According to established guidelines, statins are still the first line of therapy in the secondary prevention of CV events. It is also recommended to use high-potency statins in high doses that are well tolerated by the patient until target LDL cholesterol levels are reached. In contrast, in primary prevention in individuals with a familial form of hyperlipoproteinemia or an estimated 10-year risk of CV disease (CVD) in the field of accelerated atherosclerotic cardiovascular disease (ASCVD), if LDL cholesterol: levels below 1.4 mmol/L are not achieved in individuals at very high or high risk, the target LDL cholesterol level is below 1.8 mmol/L, whereas in apparently healthy individuals, the target value is below 2.6 mmol/L, than the possibility of introducing ezetimibe should be considered. If the target is not reached, the next step is the addition of proprotein convertase subtilisin/kexin type 9 (PCSK-9) inhibitors [14, 15].

In addition to the well-documented reduction of atherogenic lipoprotein particles level, statins are the first line of therapy due to their pleiotropic effects, which include an anti-inflammatory effect (reduction of macrophage chemotaxis and adhesion, and suppression of T cell activity), an antioxidant effect (reduction of free radicals, reduction of nicotinamide adenine dinucleotide phosphate [NADPH] oxidase), suppression of angiogenesis (by decreasing the level of platelet-derived growth factor and fibroblast growth factor, preventing smooth muscle cell hypertrophy in blood vessel), antiplatelet effect (by stimulating the release of nitric oxide [NO], stimulating fibrinolysis, decreasing the aggregability of platelets, and increasing the expression of thrombomodulin), and improving endothelial dysfunction [16].

The results of the JUPITER study indicated that Lp(a) is a critical determinant of residual risk for developing a CV event, even after achieving desirable LDL cholesterol levels. In particular, the use of rosuvastatin during the two-year conduct of the JUPITER trial demonstrated the benefit of statin therapy in the primary prevention of CV events, even in a low-risk population, such as nonsmokers, women, people with normal diet, and people without metabolic syndrome [17].

In the subsequent follow-up, during another two years, subjects from the JUPITER study were analyzed, and Khera et al. used composite CV events (myocardial infarction, ischemic stroke, hospitalization for unstable angina, coronary revascularization, and CV mortality) as the primary goal, as well as total mortality (total mortality rate) to analyze residual risk. During these periods, all subjects were taking rosuvastatin. The results of the study clearly indicated that in persons who reached the target levels of LDL cholesterol, a strong predictor of morbidity and mortality is precisely the level of Lp(a) [18].

Lipoprotein(a) metabolism

Lipoprotein(a) (Lp(a)) is a low-density lipoprotein particle, like LDL cholesterol. Berg [19] discovered this particle exactly 60 years ago. Namely, like LDL cholesterol, it consists of a solid lipid core of cholesterol esters with phospholipids and non-esterified cholesterol on the surface. What distinguishes these two particles is the presence of modified apoprotein B, i.e., apoprotein B is binded with covalent disulphide bridge to apoprotein(a) (apo(a)) into the composition of Lp(a) lipoprotein [20]. The synthesis of apo(a) occurs exclusively in the liver under the influence of the LPA gene, which is located on the long arm of the 6th chromosome at positions 26 and 27 (6q26-27) [21].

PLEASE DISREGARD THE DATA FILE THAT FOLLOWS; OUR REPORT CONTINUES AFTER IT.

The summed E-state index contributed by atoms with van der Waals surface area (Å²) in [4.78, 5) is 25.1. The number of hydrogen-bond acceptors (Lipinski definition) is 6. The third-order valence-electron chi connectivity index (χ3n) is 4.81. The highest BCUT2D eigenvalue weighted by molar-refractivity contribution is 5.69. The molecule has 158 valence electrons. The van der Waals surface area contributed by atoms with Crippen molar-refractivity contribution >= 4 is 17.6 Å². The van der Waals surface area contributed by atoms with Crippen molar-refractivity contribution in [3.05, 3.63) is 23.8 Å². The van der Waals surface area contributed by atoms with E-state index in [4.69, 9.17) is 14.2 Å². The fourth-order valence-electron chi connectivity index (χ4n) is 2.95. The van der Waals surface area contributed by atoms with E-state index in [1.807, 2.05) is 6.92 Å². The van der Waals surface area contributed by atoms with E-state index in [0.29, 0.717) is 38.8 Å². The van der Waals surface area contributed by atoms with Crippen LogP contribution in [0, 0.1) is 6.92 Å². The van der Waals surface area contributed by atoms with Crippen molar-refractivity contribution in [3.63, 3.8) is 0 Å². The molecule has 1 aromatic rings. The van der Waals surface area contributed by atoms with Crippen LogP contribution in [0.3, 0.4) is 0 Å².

The binding of apo(a) to the LDL cholesterol particle occurs in the extracellular space of hepatocytes, most likely partially in the interstitium of the liver and partially in the plasma. There is also evidence of binding of apo(a) to VLDL particles that can be transformed into Lp(a). The formation of Lp(a) lipoproteins also takes place in the bloodstream, through lipolysis under the action of lipoprotein lipase when triglyceridemic remnant particles bound to apo(a) are formed, allowing recycling, i.e., the reuse of previously synthesized and used apo(a) for the production of Lp(a) lipoproteins in the interstitium of the liver [22, 23]. These findings are significant because they open new possibilities for therapeutic interventions against Lp(a) hyperlipoproteinemia.

Lp(a) catabolism is still controversial. Catabolism is thought to occur partially in the liver and partially in the kidneys, spleen, and muscle tissue. The elimination half-time of Lp(a) is twice as long as that of LDL cholesterol, averaging four days. The prolonged elimination time is probably due to the complex structure of Lp(a) particles and the need to degrade both apo(a) and apoB-100 and oxidized phospholipid particles. Although the catabolism of Lp(a) particles remains largely unclear, recent research data in an animal model show that adequate catabolism of Lp(a) requires the physiological activity of at least five groups of receptors: plasminogen, lecithin, classic lipoprotein receptors, scavenger receptors, and Toll-like receptors [24].

The level of Lp(a) in plasma is genetically determined. However, some conditions can affect the fluctuation of this lipoprotein level. These include acute inflammatory diseases, pregnancy, liver and kidney diseases, untreated hypothyroidism, acromegaly, and myocardial infarction. These conditions can lead to a transient increase in Lp(a) levels. After the management of the mentioned conditions, Lp(a) values return to the reference range [25–35].